James Fox: An alternative view
Visual artist James Fox seeks to challenge our expectations of gender roles in modern society and the workplace through his artwork. Often he juxtaposes these subversive themes with the techniques he uses (machine embroidery and reverse appliqué) to create an incongruous, ironic feel to his pieces. Having graduated from Goldsmiths college with a first class degree, he has exhibited and sold textile-based work nationally and internationally. Here James discusses how he fell into textile art, his practises and what drives him to make art.
Framework and freedom
As a young boy all I ever wanted was to be an electrician like my dad. At the time there was full employment, and although education was important to the working class of inner-city Glasgow it was not as important as a good job and the ability to buy the latest fashion. So after being made redundant from an engineering apprenticeship I found myself looking for work in the industrial wasteland of Thatcher’s 80s. Further education at the time enabled me to access a small grant and I embarked on a life in art which I had never considered in the past.
After my foundation course I was keen to carry on in this field and considered doing fine art. My tutor suggested looking at Goldsmiths college textile course. This offered what I considered to be a more interesting path than most of the fine art courses. The workshop I enjoyed most was, to my amazement, machine embroidery. This gave me the framework of mechanics which I enjoyed and the freedom to manipulate images through freehand embroidery.
The call of the Bernina
Upon leaving college I embarked on a scholarship to India, which was enlightening but a little too industrially-based for my liking. When I returned to the UK I worked in various occupations, including set design for the RSC. and graphic design for the BBC. I decided to take an offer of work in the Lake District for an engineering firm and try to continue with my own art work alongside this. Initially I was working with print and paint but the call of the Bernina was too much and I was once more drawn to fabric.
No one had ever said it outright but people had insinuated that working with cloth is exclusively a feminine pastime and therefore not worthy of the label ‘fine art’. My work sets out to present the adaptations we have all had to perfect in order to take our place in the 21st century: men being more active in parenting; juggling the work/ life balance; the pressure of a consumerist, aspirational culture; the necessity of changing our expectations of working and domestic life.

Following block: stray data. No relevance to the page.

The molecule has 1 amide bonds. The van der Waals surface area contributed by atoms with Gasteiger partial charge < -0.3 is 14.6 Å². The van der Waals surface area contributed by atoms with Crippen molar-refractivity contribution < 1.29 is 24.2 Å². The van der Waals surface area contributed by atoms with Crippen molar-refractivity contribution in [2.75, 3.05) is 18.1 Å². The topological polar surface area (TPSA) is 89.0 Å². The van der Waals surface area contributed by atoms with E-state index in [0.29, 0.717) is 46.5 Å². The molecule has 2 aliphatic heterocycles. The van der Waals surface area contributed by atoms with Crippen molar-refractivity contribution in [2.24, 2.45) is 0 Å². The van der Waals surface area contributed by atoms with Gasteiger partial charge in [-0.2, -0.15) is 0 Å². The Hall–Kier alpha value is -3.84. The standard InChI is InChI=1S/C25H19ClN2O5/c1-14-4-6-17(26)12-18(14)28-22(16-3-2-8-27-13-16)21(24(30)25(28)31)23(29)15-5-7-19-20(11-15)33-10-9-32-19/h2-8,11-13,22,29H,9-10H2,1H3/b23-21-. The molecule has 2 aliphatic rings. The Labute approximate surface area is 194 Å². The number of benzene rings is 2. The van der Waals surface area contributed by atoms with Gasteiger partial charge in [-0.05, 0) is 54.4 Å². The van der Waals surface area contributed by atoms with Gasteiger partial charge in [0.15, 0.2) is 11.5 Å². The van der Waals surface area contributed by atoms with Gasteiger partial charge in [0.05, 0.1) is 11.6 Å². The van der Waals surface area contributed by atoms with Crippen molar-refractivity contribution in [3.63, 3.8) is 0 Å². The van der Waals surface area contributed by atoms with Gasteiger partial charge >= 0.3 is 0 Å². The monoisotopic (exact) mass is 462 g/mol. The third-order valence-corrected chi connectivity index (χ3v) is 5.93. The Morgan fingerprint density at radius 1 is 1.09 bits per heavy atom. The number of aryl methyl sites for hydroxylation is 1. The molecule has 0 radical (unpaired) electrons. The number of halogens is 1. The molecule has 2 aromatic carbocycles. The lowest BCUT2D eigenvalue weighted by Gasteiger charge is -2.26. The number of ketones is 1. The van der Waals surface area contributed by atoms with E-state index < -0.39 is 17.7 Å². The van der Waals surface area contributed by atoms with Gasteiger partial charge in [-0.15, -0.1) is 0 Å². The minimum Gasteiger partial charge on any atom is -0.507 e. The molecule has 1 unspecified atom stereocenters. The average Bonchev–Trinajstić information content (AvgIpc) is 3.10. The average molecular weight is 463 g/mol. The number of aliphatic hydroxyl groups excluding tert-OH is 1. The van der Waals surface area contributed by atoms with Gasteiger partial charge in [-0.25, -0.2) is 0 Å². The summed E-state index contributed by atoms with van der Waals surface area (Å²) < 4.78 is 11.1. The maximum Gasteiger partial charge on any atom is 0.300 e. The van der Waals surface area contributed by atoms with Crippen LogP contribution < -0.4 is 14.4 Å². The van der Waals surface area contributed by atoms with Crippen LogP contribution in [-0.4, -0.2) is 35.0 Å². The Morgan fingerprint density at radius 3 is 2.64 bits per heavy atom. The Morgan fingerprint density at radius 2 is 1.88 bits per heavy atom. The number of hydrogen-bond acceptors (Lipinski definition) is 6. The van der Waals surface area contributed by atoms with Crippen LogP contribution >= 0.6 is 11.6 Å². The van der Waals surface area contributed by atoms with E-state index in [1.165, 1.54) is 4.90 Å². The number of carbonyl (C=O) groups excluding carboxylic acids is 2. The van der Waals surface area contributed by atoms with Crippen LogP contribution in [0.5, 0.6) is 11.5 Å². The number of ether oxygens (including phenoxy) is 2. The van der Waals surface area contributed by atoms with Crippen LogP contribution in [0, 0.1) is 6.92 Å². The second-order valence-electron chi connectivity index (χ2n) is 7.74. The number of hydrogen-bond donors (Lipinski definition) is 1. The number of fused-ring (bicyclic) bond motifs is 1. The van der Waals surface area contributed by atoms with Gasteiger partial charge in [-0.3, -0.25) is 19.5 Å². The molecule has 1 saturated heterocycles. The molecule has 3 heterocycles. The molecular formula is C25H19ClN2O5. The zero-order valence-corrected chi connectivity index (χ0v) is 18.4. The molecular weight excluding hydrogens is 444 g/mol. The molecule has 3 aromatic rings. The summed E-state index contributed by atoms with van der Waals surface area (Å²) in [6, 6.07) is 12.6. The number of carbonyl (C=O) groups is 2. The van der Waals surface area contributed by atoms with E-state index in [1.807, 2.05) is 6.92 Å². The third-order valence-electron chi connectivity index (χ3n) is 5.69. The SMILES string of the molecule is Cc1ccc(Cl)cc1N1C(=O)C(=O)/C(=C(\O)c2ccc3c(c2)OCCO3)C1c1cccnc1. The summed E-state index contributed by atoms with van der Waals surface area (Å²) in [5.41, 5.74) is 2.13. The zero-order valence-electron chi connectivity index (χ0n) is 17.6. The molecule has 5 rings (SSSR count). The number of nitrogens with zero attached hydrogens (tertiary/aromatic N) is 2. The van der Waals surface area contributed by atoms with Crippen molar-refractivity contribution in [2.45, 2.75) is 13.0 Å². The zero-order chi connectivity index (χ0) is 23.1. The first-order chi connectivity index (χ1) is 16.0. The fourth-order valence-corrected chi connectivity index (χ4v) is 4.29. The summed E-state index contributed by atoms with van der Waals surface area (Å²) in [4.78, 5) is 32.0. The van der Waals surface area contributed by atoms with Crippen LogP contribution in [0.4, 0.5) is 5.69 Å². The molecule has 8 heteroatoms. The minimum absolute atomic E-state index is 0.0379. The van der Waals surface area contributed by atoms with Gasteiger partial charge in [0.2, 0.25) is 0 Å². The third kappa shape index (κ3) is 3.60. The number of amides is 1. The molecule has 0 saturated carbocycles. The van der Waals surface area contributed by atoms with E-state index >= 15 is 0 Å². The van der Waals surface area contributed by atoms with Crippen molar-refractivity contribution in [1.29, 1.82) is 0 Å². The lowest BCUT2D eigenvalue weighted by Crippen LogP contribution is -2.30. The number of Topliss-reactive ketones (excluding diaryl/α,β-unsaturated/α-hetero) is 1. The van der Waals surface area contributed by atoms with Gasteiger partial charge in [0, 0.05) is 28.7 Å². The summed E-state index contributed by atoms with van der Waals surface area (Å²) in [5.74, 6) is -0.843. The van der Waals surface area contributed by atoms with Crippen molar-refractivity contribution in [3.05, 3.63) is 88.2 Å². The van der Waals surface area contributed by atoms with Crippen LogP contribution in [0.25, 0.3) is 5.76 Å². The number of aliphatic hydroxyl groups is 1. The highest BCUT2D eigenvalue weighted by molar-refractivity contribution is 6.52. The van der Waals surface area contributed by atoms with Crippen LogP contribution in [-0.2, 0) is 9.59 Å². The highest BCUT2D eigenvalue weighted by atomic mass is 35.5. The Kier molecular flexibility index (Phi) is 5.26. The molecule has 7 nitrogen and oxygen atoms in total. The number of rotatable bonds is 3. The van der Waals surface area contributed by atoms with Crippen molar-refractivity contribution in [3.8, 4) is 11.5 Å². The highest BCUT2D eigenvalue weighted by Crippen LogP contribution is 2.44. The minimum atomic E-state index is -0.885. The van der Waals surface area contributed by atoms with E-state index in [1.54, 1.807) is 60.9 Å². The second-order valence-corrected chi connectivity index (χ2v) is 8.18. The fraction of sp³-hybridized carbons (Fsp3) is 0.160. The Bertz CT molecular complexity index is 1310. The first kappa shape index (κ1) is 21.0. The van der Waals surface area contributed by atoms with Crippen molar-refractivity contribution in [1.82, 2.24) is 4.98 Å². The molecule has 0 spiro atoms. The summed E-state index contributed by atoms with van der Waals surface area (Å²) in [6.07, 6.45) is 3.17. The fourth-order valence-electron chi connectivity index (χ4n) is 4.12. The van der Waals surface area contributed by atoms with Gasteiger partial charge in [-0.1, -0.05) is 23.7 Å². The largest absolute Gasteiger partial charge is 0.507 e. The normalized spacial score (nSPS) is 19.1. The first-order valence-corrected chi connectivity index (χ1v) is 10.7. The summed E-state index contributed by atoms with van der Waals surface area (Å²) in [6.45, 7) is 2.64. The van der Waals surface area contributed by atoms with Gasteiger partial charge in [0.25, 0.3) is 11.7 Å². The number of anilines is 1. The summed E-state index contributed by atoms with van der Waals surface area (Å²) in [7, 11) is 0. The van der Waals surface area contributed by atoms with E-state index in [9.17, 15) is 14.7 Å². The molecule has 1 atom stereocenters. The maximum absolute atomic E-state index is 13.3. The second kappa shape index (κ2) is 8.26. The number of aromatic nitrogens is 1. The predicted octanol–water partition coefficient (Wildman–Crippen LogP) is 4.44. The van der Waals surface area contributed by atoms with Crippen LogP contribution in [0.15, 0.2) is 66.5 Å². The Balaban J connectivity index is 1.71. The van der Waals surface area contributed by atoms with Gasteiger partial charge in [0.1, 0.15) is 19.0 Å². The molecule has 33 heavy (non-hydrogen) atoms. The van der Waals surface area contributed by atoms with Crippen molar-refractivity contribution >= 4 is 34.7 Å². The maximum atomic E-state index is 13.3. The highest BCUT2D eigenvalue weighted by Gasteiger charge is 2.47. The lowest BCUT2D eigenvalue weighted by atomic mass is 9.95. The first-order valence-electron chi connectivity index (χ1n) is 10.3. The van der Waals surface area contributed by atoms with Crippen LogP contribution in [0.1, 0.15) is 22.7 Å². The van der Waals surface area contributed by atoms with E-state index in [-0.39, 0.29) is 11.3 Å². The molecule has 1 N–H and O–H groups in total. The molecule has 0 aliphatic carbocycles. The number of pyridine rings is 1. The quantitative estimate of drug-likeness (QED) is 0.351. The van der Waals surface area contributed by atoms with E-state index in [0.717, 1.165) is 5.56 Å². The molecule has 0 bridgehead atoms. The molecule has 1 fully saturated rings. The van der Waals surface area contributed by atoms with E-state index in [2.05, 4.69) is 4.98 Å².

Perception vs reality
I begin gathering images that interest me for whatever reason, be it aesthetic, political, nostalgic etc. then arrange them on a drawn out framework and rearranging till I find a satisfactory composition.
The choice of fabric and colour is governed by a desire to provide contrasts between what we anticipate and the reality in which we find ourselves. Using materials found and given enhance the sense of having to continually alter and adapt these expectations.
I sometimes choose subjects that enhance the idea of masculinity and try and find an alternative view (e.g. my LA series depicts portraits of gang members with a floral background, emphasising the contradiction in what we perceive and what can actually be the reality). Similarly, the reverse applique, ‘Fraternity quilt’, presents the idea of gang members making a quilt together to show allegiance in a traditionally female pastime.
In conclusion, my work uses textiles and fabric techniques to illustrate the contrasts and adaptations of our ever changing society and to provide visual stimulus for discussion of the need to change and develop our expectations.
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